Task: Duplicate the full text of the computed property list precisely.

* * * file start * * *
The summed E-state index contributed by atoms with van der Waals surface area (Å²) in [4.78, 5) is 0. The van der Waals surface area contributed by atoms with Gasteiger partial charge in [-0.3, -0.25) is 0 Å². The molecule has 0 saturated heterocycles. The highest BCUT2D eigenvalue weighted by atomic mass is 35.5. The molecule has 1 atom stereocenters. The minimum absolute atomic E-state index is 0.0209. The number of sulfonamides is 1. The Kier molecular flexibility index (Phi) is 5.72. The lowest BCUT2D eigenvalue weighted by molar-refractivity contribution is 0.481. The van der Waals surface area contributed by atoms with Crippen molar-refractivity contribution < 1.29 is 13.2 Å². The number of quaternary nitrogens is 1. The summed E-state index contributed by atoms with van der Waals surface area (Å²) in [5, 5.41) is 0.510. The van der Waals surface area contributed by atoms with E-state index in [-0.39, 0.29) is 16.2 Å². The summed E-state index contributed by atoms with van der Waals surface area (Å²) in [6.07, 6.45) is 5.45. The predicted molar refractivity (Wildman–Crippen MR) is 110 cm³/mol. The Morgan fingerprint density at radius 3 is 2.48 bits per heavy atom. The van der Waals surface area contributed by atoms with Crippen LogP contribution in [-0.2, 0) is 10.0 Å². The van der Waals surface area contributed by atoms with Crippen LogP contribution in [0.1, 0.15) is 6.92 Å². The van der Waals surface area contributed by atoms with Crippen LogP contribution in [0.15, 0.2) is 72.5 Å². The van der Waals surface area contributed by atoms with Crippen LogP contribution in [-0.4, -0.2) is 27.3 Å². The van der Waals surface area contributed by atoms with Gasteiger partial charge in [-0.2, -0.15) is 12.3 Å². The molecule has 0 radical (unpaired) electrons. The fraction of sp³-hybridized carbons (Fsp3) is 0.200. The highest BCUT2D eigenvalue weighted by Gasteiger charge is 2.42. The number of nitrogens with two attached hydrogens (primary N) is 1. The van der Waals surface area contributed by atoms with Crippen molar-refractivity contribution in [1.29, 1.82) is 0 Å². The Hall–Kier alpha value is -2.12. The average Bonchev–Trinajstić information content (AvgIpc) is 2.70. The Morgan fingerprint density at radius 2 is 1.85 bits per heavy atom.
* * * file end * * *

The summed E-state index contributed by atoms with van der Waals surface area (Å²) in [4.78, 5) is 0. The van der Waals surface area contributed by atoms with Gasteiger partial charge in [-0.3, -0.25) is 0 Å². The molecule has 0 saturated heterocycles. The highest BCUT2D eigenvalue weighted by atomic mass is 35.5. The molecule has 1 atom stereocenters. The minimum absolute atomic E-state index is 0.0209. The number of sulfonamides is 1. The Kier molecular flexibility index (Phi) is 5.72. The lowest BCUT2D eigenvalue weighted by molar-refractivity contribution is 0.481. The van der Waals surface area contributed by atoms with Crippen molar-refractivity contribution < 1.29 is 13.2 Å². The number of quaternary nitrogens is 1. The summed E-state index contributed by atoms with van der Waals surface area (Å²) in [5, 5.41) is 0.510. The van der Waals surface area contributed by atoms with E-state index in [-0.39, 0.29) is 16.2 Å². The summed E-state index contributed by atoms with van der Waals surface area (Å²) in [6.07, 6.45) is 5.45. The predicted molar refractivity (Wildman–Crippen MR) is 110 cm³/mol. The Morgan fingerprint density at radius 3 is 2.48 bits per heavy atom. The van der Waals surface area contributed by atoms with Crippen LogP contribution in [-0.2, 0) is 10.0 Å². The van der Waals surface area contributed by atoms with Crippen LogP contribution in [0.1, 0.15) is 6.92 Å². The van der Waals surface area contributed by atoms with Crippen LogP contribution in [0.15, 0.2) is 72.5 Å². The van der Waals surface area contributed by atoms with Crippen LogP contribution in [-0.4, -0.2) is 27.3 Å². The van der Waals surface area contributed by atoms with Gasteiger partial charge in [-0.2, -0.15) is 12.3 Å². The molecule has 0 radical (unpaired) electrons. The fraction of sp³-hybridized carbons (Fsp3) is 0.200. The highest BCUT2D eigenvalue weighted by Gasteiger charge is 2.42. The number of nitrogens with two attached hydrogens (primary N) is 1. The van der Waals surface area contributed by atoms with Crippen molar-refractivity contribution in [1.29, 1.82) is 0 Å². The Hall–Kier alpha value is -2.12. The average Bonchev–Trinajstić information content (AvgIpc) is 2.70. The Morgan fingerprint density at radius 2 is 1.85 bits per heavy atom.